Dr Gunter Kuhnle, Associate Professor in Nutrition and Health, University of Reading, said:

“An editorial should be seen as what it is: an opinion piece by experts in the field which comments on current issues. Editorials are often biased and strongly opinionated, rather than a balanced overview of the evidence – and this is of course no exception.

“It is part of the normal scientific process to question long-held beliefs – and editorials are an ideal way to move this process forward. Dietary recommendations are of course no exception and it is right to question whether they’re still up-to-date – but this must be done with data, evidence and analysis; not just with opinion.

“The authors are of course correct if they demand that governments base their dietary recommendations and nutritional policies on science: but this is exactly what is happening.  In the UK, Public Health England conducts reviews of the data available and bases recommendations on those – in a very transparent process.”

 

Prof. Tom Sanders, Professor emeritus of Nutrition and Dietetics, King’s College London, said:

“This article attributes the obesity epidemic to the increased use of high linoleic (omega-6) vegetable oils such as corn, safflower, soybean and sunflower seed oils, which they claim cause an imbalance in the ratio of omega-6 to omega-3 fatty acids in the diet – the omega-3 fatty acids being derived mainly from fish oil but also from some vegetable oils.  Surprisingly, the article fails to mention palm oil, which is not high in linoleic acid, but accounts for 55% of world vegetable oil production and has seen the biggest increase in production over the last twenty years.

“However, only about 20% of dietary fat is derived from vegetable oils and most of the fat in the Western diet is still derived from food of animal origin, especially meat and dairy (butter fat removed from skimming milk re-enters the food supply in cakes, biscuits and pastry). If vegetable oils were such an important contributor to obesity, one would expect that vegetarians and vegans would be fatter (they have high ratios of omega-6: omega-3 fatty acids in their diets) whereas in fact they are leaner than meat-eaters.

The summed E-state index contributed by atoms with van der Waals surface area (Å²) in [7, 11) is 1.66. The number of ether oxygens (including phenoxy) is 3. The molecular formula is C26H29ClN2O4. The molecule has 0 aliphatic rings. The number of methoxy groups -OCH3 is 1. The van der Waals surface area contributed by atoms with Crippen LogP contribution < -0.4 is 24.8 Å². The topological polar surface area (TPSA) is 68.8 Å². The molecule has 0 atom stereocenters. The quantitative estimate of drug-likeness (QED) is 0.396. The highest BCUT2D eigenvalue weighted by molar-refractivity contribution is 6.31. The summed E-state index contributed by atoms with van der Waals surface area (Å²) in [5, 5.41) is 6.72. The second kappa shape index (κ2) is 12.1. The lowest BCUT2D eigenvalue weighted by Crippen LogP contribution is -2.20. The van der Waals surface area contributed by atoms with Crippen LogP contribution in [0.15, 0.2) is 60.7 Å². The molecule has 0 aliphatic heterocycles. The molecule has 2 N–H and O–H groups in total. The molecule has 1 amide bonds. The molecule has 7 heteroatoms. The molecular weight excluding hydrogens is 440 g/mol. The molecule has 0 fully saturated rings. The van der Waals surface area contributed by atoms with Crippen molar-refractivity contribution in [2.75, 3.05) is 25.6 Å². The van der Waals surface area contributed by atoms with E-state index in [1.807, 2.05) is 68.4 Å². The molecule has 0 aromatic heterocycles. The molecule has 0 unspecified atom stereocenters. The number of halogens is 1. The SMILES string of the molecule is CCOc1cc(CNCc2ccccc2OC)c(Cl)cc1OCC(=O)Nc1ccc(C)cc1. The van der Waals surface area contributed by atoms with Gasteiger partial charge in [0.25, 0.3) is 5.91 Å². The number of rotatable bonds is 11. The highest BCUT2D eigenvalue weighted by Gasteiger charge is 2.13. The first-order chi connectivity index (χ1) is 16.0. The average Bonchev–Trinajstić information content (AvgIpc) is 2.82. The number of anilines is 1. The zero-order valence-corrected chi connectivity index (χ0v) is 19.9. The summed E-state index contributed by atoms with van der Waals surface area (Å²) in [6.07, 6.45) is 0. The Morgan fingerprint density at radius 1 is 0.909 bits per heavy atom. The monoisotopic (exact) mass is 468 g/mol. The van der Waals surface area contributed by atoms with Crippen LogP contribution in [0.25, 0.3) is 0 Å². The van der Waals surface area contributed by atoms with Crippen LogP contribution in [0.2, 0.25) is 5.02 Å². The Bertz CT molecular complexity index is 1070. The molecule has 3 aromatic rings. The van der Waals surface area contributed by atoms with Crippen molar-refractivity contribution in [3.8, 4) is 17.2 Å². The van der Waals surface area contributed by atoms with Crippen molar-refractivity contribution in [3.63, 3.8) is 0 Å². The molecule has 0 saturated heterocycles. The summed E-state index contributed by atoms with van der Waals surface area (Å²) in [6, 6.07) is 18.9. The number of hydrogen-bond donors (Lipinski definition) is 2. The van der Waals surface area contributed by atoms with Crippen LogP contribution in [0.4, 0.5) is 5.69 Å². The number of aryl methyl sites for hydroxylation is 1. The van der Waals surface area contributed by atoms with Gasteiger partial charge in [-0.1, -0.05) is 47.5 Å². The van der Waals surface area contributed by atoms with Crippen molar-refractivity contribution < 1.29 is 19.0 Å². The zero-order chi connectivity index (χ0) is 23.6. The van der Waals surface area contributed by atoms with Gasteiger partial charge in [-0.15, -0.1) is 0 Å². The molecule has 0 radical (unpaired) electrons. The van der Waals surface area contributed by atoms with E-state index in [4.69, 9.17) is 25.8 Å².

“The article wrongly suggests that the increase in the ratio of omega-6: omega-3 fatty acids in human diets coincides with the obesity epidemic. The ratio increased in the 1970-1980s but has been either been relatively stable or more likely has fallen over the past two decades, during which obesity has rocketed. Indeed, food manufacturers have actively sought to lower the ratio mainly because of emerging evidence regarding the health benefits of omega-3 fatty acids with regard to cardiovascular disease and visual function. This is very evident from the composition of high in polyunsaturated fatty acid margarine in the 1980s compared to nowadays, where the ratio has dropped from 131:1 to 4:1. There has also been increased use of new high oleic varieties of sunflower oil and soybean oil for deep fried foods as well as increased usage of rapeseed oil (Canola), which has a relative low ratio. The phasing out of partial hydrogenation of vegetable oils would also have lowered the ratio.

“The article claims that lowering the omega-6: omega-3 ratio would increase sensitivity to insulin and leptin which in turn contributes to regulating appetite and increasing energy expenditure. However, the evidence cited is all based on mice fed extreme diets containing large amounts of fish oil. We conducted a six month long randomized controlled trial in 258 older men and women and found no effect of lowering the ratio of omega-6 to omega-3 fatty acids on insulin sensitivity or body weight1.  A Food Standards Agency review of this study and other similar studies concluded that focusing on ratio was of little value2.